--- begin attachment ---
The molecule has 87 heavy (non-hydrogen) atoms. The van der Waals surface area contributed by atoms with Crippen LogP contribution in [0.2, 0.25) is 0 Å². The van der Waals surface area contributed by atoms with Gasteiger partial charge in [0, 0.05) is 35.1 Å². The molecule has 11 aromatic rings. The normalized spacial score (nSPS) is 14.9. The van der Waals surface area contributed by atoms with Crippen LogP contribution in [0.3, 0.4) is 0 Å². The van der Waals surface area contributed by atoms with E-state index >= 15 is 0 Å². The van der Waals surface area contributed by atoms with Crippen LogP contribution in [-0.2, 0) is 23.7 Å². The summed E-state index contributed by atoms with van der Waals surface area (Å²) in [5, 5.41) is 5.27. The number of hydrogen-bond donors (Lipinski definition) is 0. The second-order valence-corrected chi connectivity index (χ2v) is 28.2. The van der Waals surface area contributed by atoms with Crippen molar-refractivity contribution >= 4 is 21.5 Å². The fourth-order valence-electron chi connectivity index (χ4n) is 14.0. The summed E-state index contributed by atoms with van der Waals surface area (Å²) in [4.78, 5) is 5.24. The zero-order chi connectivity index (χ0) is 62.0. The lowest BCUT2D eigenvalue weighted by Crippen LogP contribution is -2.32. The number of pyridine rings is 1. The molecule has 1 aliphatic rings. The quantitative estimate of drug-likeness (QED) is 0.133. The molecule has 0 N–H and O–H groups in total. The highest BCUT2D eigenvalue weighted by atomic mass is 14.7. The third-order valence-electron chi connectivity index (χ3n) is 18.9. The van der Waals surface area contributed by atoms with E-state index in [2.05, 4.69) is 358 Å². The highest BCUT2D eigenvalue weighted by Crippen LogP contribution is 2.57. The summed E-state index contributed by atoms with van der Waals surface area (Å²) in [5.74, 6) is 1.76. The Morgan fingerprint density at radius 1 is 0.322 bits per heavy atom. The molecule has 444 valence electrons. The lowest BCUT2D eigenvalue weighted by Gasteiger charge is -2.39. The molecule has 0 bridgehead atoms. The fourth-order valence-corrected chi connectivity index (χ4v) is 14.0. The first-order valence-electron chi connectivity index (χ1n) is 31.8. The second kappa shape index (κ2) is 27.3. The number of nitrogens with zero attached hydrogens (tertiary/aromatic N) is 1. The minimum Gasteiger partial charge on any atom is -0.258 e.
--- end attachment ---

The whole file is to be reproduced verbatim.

The molecule has 87 heavy (non-hydrogen) atoms. The van der Waals surface area contributed by atoms with Crippen LogP contribution in [0.2, 0.25) is 0 Å². The van der Waals surface area contributed by atoms with Gasteiger partial charge in [0, 0.05) is 35.1 Å². The molecule has 11 aromatic rings. The normalized spacial score (nSPS) is 14.9. The van der Waals surface area contributed by atoms with Crippen LogP contribution in [0.3, 0.4) is 0 Å². The van der Waals surface area contributed by atoms with E-state index >= 15 is 0 Å². The van der Waals surface area contributed by atoms with Crippen LogP contribution in [-0.2, 0) is 23.7 Å². The summed E-state index contributed by atoms with van der Waals surface area (Å²) in [5, 5.41) is 5.27. The number of hydrogen-bond donors (Lipinski definition) is 0. The second-order valence-corrected chi connectivity index (χ2v) is 28.2. The van der Waals surface area contributed by atoms with Crippen molar-refractivity contribution >= 4 is 21.5 Å². The fourth-order valence-electron chi connectivity index (χ4n) is 14.0. The summed E-state index contributed by atoms with van der Waals surface area (Å²) in [4.78, 5) is 5.24. The zero-order chi connectivity index (χ0) is 62.0. The lowest BCUT2D eigenvalue weighted by Crippen LogP contribution is -2.32. The number of pyridine rings is 1. The molecule has 1 aliphatic rings. The quantitative estimate of drug-likeness (QED) is 0.133. The molecule has 0 N–H and O–H groups in total. The highest BCUT2D eigenvalue weighted by atomic mass is 14.7. The third-order valence-electron chi connectivity index (χ3n) is 18.9. The van der Waals surface area contributed by atoms with E-state index in [2.05, 4.69) is 358 Å². The highest BCUT2D eigenvalue weighted by Crippen LogP contribution is 2.57. The summed E-state index contributed by atoms with van der Waals surface area (Å²) in [5.74, 6) is 1.76. The Morgan fingerprint density at radius 1 is 0.322 bits per heavy atom. The molecule has 444 valence electrons. The lowest BCUT2D eigenvalue weighted by Gasteiger charge is -2.39. The molecule has 0 bridgehead atoms. The fourth-order valence-corrected chi connectivity index (χ4v) is 14.0. The first-order valence-electron chi connectivity index (χ1n) is 31.8. The second kappa shape index (κ2) is 27.3. The number of nitrogens with zero attached hydrogens (tertiary/aromatic N) is 1. The minimum Gasteiger partial charge on any atom is -0.258 e.